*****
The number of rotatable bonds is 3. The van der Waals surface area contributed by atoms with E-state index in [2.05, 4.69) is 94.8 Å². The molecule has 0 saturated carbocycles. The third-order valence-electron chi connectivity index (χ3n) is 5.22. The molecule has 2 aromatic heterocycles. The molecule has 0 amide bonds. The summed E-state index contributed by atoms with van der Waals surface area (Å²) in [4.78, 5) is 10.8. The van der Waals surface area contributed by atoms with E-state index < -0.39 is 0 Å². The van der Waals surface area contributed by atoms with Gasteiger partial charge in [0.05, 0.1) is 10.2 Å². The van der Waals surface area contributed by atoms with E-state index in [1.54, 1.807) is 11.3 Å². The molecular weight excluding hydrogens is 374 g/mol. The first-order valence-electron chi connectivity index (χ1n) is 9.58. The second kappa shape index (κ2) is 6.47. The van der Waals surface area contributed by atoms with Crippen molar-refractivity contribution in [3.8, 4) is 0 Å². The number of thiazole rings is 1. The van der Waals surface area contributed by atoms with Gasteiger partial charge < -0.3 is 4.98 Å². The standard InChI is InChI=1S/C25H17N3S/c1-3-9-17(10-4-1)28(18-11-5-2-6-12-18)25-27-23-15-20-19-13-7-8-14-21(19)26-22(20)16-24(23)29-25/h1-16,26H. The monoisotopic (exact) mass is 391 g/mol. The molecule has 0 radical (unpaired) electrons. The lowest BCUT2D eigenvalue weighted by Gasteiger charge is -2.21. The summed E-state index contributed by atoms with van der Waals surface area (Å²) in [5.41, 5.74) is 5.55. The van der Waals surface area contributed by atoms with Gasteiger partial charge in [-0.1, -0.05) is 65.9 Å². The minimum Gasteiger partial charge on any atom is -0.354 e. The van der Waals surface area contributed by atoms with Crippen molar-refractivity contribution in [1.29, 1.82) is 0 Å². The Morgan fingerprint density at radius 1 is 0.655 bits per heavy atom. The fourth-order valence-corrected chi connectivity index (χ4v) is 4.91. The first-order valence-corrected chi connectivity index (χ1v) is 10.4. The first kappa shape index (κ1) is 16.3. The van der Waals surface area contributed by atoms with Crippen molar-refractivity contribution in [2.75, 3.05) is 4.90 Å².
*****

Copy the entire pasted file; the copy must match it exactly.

The number of rotatable bonds is 3. The van der Waals surface area contributed by atoms with E-state index in [2.05, 4.69) is 94.8 Å². The molecule has 0 saturated carbocycles. The third-order valence-electron chi connectivity index (χ3n) is 5.22. The molecule has 2 aromatic heterocycles. The molecule has 0 amide bonds. The summed E-state index contributed by atoms with van der Waals surface area (Å²) in [4.78, 5) is 10.8. The van der Waals surface area contributed by atoms with E-state index < -0.39 is 0 Å². The van der Waals surface area contributed by atoms with Gasteiger partial charge in [0.05, 0.1) is 10.2 Å². The van der Waals surface area contributed by atoms with E-state index in [1.54, 1.807) is 11.3 Å². The molecular weight excluding hydrogens is 374 g/mol. The first-order valence-electron chi connectivity index (χ1n) is 9.58. The second kappa shape index (κ2) is 6.47. The van der Waals surface area contributed by atoms with Crippen molar-refractivity contribution in [3.8, 4) is 0 Å². The number of thiazole rings is 1. The van der Waals surface area contributed by atoms with Gasteiger partial charge < -0.3 is 4.98 Å². The standard InChI is InChI=1S/C25H17N3S/c1-3-9-17(10-4-1)28(18-11-5-2-6-12-18)25-27-23-15-20-19-13-7-8-14-21(19)26-22(20)16-24(23)29-25/h1-16,26H. The monoisotopic (exact) mass is 391 g/mol. The molecule has 0 radical (unpaired) electrons. The lowest BCUT2D eigenvalue weighted by Gasteiger charge is -2.21. The summed E-state index contributed by atoms with van der Waals surface area (Å²) in [5.41, 5.74) is 5.55. The van der Waals surface area contributed by atoms with Gasteiger partial charge in [-0.1, -0.05) is 65.9 Å². The minimum Gasteiger partial charge on any atom is -0.354 e. The van der Waals surface area contributed by atoms with Crippen molar-refractivity contribution in [1.29, 1.82) is 0 Å². The Morgan fingerprint density at radius 1 is 0.655 bits per heavy atom. The fourth-order valence-corrected chi connectivity index (χ4v) is 4.91. The first-order valence-corrected chi connectivity index (χ1v) is 10.4. The first kappa shape index (κ1) is 16.3. The van der Waals surface area contributed by atoms with Crippen molar-refractivity contribution in [2.75, 3.05) is 4.90 Å².